d. For measuring the angles, you will attach the protractor to the index card, flush at the
bottom. Use a stack of two cardboard spacers at the points indicated, so that the laser
pointer can shine down between the index card and the protractor.
e. Tape the index card to the side of the box (we used a wooden box for holding
magazines). The index card and protractor should be flush with the bottom of the box.
f. Carefully place the box over the CD and cardboard pieces. You want the index card
lined up along the diameter of the CD, parallel to the front of the table. The center of
the protractor should be lined up midway between the center and the rim of the CD.
g. A stack of books makes a convenient elbow rest for the person holding the laser
pointer. Rest your fingers against the box as shown to help hold the laser pointer
h. Before you turn on the laser pointer, make sure that no one is in the path of the
diffracted beams (the plane of the index card, extended out on both sides and above).
i. Direct the laser pointer beam down the face of the index card, and align the beam
with the center of the protractor. You may have to fiddle slightly before you see a
diffraction pattern like the one in the photo. Make your adjustments carefully, keeping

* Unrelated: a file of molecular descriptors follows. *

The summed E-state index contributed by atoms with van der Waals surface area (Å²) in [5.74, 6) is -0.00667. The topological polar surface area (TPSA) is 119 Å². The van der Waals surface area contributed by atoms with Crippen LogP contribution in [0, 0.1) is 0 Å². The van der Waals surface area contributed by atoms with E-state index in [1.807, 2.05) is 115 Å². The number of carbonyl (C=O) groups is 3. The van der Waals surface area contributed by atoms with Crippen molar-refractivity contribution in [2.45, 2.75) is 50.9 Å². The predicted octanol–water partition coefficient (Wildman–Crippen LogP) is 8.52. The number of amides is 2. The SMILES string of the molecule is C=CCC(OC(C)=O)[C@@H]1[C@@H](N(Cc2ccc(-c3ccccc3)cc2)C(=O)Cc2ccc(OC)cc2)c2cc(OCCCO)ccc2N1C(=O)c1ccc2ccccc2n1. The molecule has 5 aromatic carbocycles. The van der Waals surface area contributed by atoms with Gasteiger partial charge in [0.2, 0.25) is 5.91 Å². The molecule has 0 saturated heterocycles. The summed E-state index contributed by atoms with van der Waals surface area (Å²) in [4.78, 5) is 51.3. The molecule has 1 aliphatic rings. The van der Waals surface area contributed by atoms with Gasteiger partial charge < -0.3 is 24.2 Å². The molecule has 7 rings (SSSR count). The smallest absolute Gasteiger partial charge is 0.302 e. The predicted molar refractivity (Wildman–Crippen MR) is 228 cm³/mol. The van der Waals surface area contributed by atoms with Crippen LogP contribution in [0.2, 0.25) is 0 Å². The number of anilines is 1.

the beam as close to parallel with the card as possible.

2. Making measurements
a. When the incident and diffracted beams are clearly visible, mark their locations with
the marker, or take a digital photo for later analysis. If you are using a marker, start
with a fresh index card for each measurement. If you are using a digital camera, make
sure that the camera is aligned parallel to the index card, with the frame horizontally
centered on the protractor. As a test, it's a good idea to take a picture of an index card
marked with three lines at known angles. Measure the angles with your favorite photo
editing program to confirm that your camera is aligned properly.

b. The image above shows how to mark and measure the angles. If you are using a
marker, mark the beam locations with dots, and label them. If you are using digital
photos, use a photo editing program to draw lines over the beams, starting from the
center of the protractor. Remember that angles are measured from the normal (black
line in the illustration). For example, θi, the angle of the incident beam, is 20 degrees
in the image above. You measure from the normal (90° on the protractor) to the
incident beam (70° on the protractor). The angle for the diffracted beam of order m=1